Here we describe a unique case report of a 43 year old man with a massive right sided renal cell carcinoma compressing and encasing the inferior vena cava. Our failure to recognise the implications of IVC encasement resulted in a disastrous outcome. In a case of RCC with lymph node involvement, invasion of renal vein or IVC, spread to right atrium or history of pulmonary embolism, a thorough discussion of the clinical, radiological findings, extent of tumor involvement, operative procedure planned and the complications, should be done preoperatively for effective management. Our patient had a T3aNoMo stage.3 Radical surgery for renal cell carcinoma extending to the vena cava is justified when the tumor thrombus does not extend beyond the level of the diaphragm in the cranial direction5,6.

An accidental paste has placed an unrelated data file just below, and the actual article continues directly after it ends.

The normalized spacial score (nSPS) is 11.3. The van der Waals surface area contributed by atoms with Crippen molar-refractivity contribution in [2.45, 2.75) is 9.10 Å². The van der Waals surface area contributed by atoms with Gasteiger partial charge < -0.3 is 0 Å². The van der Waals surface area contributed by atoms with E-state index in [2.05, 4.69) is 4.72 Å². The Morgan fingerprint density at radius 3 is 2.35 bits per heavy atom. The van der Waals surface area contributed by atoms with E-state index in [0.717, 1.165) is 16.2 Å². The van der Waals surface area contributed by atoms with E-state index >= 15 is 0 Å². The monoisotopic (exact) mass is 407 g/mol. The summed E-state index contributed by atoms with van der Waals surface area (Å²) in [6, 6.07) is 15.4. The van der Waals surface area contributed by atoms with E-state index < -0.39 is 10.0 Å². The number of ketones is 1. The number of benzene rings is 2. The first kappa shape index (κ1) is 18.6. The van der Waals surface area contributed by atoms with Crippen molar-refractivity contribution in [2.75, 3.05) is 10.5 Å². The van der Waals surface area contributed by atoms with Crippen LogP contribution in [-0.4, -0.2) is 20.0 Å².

The successful management of radical nephrectomy with vena caval involvement using deep hypothermic circulatory arrest and cardiopulmonary bypass techniques have been described5,6,7,8,9. Cardiopulmonary bypass is required in these cases to prevent tumor embolisation; it may also be necessary in some with extension into the upper portion of hepatic vena cava or when venous return is significantly compromised10. Perhaps, an atrial caval shunt which bypasses the caval route could be employed as in surgical management of IVC injuries11. All these techniques can play a vital role in avoiding the massive blood loss and associated high perioperative mortality. As seen in our case, the attempt to free the tumor mass encasing the IVC can produce big rents in the vessel and result in massive bleeding. This if uncontrolled, may have fatal consequences. Hence, we propose that the above mentioned techniques be the modality of choice in all cases of RCC with encasement of IVC too. The services of a specialised vascular surgeon along with a general surgeon in resecting the IVC from tumor mass should be imperative because of the risk of massive and uncontrolled bleeding in inexperienced hands. Good back up facilities in the form of adequate blood and blood products, rapid transfusion devices, cell saver and patient warming systems should be available. In our case, we fell short of blood products at the time of need. Normally, a blood loss of 800-1200 ml is expected in a radical nephrectomy, but in our case we had a loss of 9-10 litres of blood. We initially had only two units available!